Paying their way?

One report, two very different conclusions: so who’s right about whether immigrants are a drain on the public purse?


This morning two professors from University College London published a report tallying the cost to the Exchequer of immigration.

As occasionally happen when complex reports are inflicted on Fleet Street, the study elicited two vastly contrasting stories in today’s newspapers.

Version one, to quote the Guardian, was as follows: “Tax payments by European migrants far outweigh welfare”.

Version two, as seen in the Mail, went thus: “Report finds immigrants have cost more in handouts than in taxes they paid”

By you’re now you’re probably umming and ahhing and thinking: aren’t those, erm, precisely the opposite? And, in headline terms at least, you’d be more or less right. So which is accurate? Or, since this is economics, where nothing is ever quite clear-cut, which is the most accurate?

Having sat through the briefing on this, spoken to the report’s lead author a couple of times and read through the study itself, I believe I may be in a decent position to clarify things, so here goes. The short answer is: version one (immigrants more than pay their way) is by far the more accurate version of the story.

The longer answer goes as follows. There is only so much reliable data on immigration. From 2000 we had figures tracking individual cohorts of immigrants as they arrived in the country. Before that the data was a little more choppy – we can’t track the economic behaviour of newly-arrived immigrants, nor can we see whether they left the country before 1995. Given plenty of prominent British citizens, including Boris Johnson, were not UK-born, these older data are less reliable when it comes to pinpointing recent (as opposed to decades-old) immigrants.

So, the UCL report has a look at both sets of data separately. Its finding from the new data (it looked at 2001–2011) could hardly have been more straightforward:

  • EU immigrants who arrived in the UK between 2001 and 2011 contributed a total of £20bn more in taxes to the Exchequer than they received in benefits.
  • Of this, £5bn was from the A10, the newest 10 members of the EU, including Poland and Romania.
  • New non-EU immigrants in this period contributed £5bn.
  • Compare this to the UK-born population, which contributed £617bn less in taxes than they received in benefits over that period.

In other words, version one of the story – immigrants bring in more money than they take out – is true for all new immigrants from all regions over the past decade. To back this up, the professors also found that there was a 40% chance the average Briton claims some sort of benefits or tax credits. Compare that with a 23% chance for all new immigrants since 2000, or 24% for A10 immigrants, a 16% chance for other EU immigrants and a 24% chance for non-EU immigrants.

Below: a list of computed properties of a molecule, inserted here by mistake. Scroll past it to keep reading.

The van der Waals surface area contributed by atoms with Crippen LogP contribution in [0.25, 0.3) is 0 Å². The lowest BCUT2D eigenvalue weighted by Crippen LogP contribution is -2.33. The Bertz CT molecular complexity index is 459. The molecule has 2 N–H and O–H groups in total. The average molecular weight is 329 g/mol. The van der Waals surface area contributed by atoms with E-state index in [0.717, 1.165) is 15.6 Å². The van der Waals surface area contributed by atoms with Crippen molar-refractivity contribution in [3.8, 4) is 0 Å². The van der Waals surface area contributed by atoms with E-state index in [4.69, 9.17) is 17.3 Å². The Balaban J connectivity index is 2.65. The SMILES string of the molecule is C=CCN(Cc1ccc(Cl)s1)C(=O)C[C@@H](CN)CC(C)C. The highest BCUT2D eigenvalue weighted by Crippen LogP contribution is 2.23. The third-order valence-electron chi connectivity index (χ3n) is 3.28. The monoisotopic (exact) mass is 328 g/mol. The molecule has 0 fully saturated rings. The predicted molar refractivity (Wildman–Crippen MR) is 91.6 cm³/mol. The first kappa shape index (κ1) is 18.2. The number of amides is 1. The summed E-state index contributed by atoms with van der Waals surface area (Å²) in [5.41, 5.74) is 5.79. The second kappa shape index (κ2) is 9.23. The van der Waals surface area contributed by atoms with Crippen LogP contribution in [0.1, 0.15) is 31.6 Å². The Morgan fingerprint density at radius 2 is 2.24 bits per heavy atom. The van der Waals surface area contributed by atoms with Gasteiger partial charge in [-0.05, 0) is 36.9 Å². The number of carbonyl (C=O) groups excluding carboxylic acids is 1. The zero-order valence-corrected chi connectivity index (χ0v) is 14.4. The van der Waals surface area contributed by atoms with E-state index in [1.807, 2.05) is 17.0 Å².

Non-EU immigrants’ propensity to claim housing support was marginally higher than for UK-born citizens, though this owes a lot to the fact that most of them are based in London, where there is far more social housing.

However, the authors also looked at the data from 1995, bearing in mind the provisos I laid out above – that because this was for all non-UK born people, it would include many who had already been in the UK for some time.

They found that over this period the net contribution of all EU immigrants was similar – they paid in £4.4bn more in taxes than the received in benefits etc. By contrast, non-EU immigrants paid in £118bn less in taxes than they received from the state. This was still a far smaller net takeaway than the UK-born population, whose net contribution was £-591bn, but is nonetheless a significantly negative figure.

Why? In part it’s probably because many of these immigrants will have come to the UK some decades previously and were retired – therefore taking more from the state than they give. In part it is because non-EU immigrants tend to have had more children over this period, and, in an effort to be cautious, the authors decided to assign the cost of their children’s health and education to non-natives, while assigning their children’s future tax payments to natives.

In other words, there are a whole range of question marks over this £118bn.

One possible explanation is that there has been a big shift in the productivity of new incoming workers, with previous cohorts of immigrants proving far more of a drain on the state than recent ones.

However, even if this is the case, it is outlandish to claim, as one newspaper did today, that the numbers are an indictment of Labour’s immigration policies. As the UCL paper points out, in 1995 the average non-EU immigrant, who was responsible for these higher benefits claims, had already been in the UK for 23 years. In other words, since 1972. So, if it’s an indictment of any particular government, it is of that of Ted Heath, who let them in in the first place.

I suppose my point is that in a thoughtful, peer-reviewed economic paper such as the UCL one, there are always likely to be little contradictory pieces of evidence – sometimes they are artefacts from the data; sometimes they reflect deeper truths, such as, in this case, the fact that the longer someone has been in this country, the more like a native they behave. But they do not change the main thrust of the report: that recent immigrants, whether from the EU or elsewhere, more than pay their way.